It’s nearly impossible to separate real estate’s fortunes from the health of the overall economy.
Yet one sliver of the property game has a most curious — even at times, inverted — relationship with the business climate.
Welcome to the odd world of self storage, those somewhat odd facilities where one can rent space to stash everything from keepsakes to household goods to business supplies to plain old junk.
This is not a small business. The industry claims it services 1-in-10 Americans. According to Self Storage Almanac, there are 49,000 storage facilities across the nation — 1,100 in Los Angeles and Orange counties — worth roughly a quarter of a trillion bucks.
How’s that? When the economy’s a mess, lives get turned upside down. Thus, people frequently need space to keep some — or many — of their belongings. Failed small businesses — another outcome of a financial downturn — additionally create demand for storage for tools, machinery and/or inventory. Where better to stockpile the goods but at a local storage locker?
This recent economic cycle has been particularly brutal in many ways. Yet it’s proven to be an opportunity for self storage as a flood of foreclosures has forced scores of families from homes. That’s boosted demand for storage as these households are often forced to relocate to smaller quarters that can’t hold all their possessions.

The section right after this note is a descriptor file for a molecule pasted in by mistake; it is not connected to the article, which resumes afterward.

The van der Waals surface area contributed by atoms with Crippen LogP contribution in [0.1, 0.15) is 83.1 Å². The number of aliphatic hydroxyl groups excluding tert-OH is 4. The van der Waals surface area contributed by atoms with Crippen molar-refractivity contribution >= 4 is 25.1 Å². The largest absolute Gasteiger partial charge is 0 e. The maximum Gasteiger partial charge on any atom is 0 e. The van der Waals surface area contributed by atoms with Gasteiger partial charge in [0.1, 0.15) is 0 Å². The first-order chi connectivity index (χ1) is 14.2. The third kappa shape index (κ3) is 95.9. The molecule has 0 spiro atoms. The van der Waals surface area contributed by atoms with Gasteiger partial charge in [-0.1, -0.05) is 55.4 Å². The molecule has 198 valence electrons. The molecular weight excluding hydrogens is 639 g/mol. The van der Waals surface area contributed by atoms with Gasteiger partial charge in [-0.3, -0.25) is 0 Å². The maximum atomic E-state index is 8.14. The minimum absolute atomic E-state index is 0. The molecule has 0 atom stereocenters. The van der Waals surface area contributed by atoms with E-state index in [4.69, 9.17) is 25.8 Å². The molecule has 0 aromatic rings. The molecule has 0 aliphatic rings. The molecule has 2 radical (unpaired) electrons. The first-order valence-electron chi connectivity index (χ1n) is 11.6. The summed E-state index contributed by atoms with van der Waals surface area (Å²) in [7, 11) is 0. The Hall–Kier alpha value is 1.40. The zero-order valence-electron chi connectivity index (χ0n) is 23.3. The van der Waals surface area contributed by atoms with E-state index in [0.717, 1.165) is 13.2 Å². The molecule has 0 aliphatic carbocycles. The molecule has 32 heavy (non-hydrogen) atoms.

Bad news can be good news in the real estate genre.
“Self storage has weathered the storm,” says Michael Schwartz, CEO of Strategic Storage Trust Inc., a self-storage investment firm from Ladera Ranch. He feels he almost has to apologize because, “we’re moving so fast.”
He’s not alone. When Selfstorage.com recently surveyed 200 self-storage owners on business conditions, 42 percent replied that their rental traffic rose in 2010 vs. the previous year and 38 percent said revenue rose as well.
On Wall Street, where shares of four big owners of storage facilities trade, self-storage investment trust stocks were up 18 percent in the first five months of the year – the hottest real estate investment trust niche, according to NAREIT indexes. Note: U.S. stocks in general, as measured by the SP 500-stock index, were up 8 percent.
And the industry’s even a hit on TV. Not one, but two cable shows – “Storage Wars” and “Auction Hunters” — follow the antics of the bidders drawn to public auctions of goods stored in self-storage units with delinquent renters.
Schwartz’s SSTI — a real estate investment trust with stakes that do not trade on stock exchanges — was started in 2008 and has raised $230 million from investors. It recently started the SmartStop brand of storage facilities and, according to its financial filings, if it completes a series of acquisitions it will own 77 self storage facilities located in 17 states with 50,590 units and 6.2 million square feet of space. One of those planned deals includes a facility in its hometown, what will be its second Orange County property and its eighth in California.
“I want more assets in California,” says Schwartz, noting the state’s population density and its typical – though not current — economic heft.
This isn’t a play on extended lean times, Schwartz insists. Self storage flourishes in good times, too.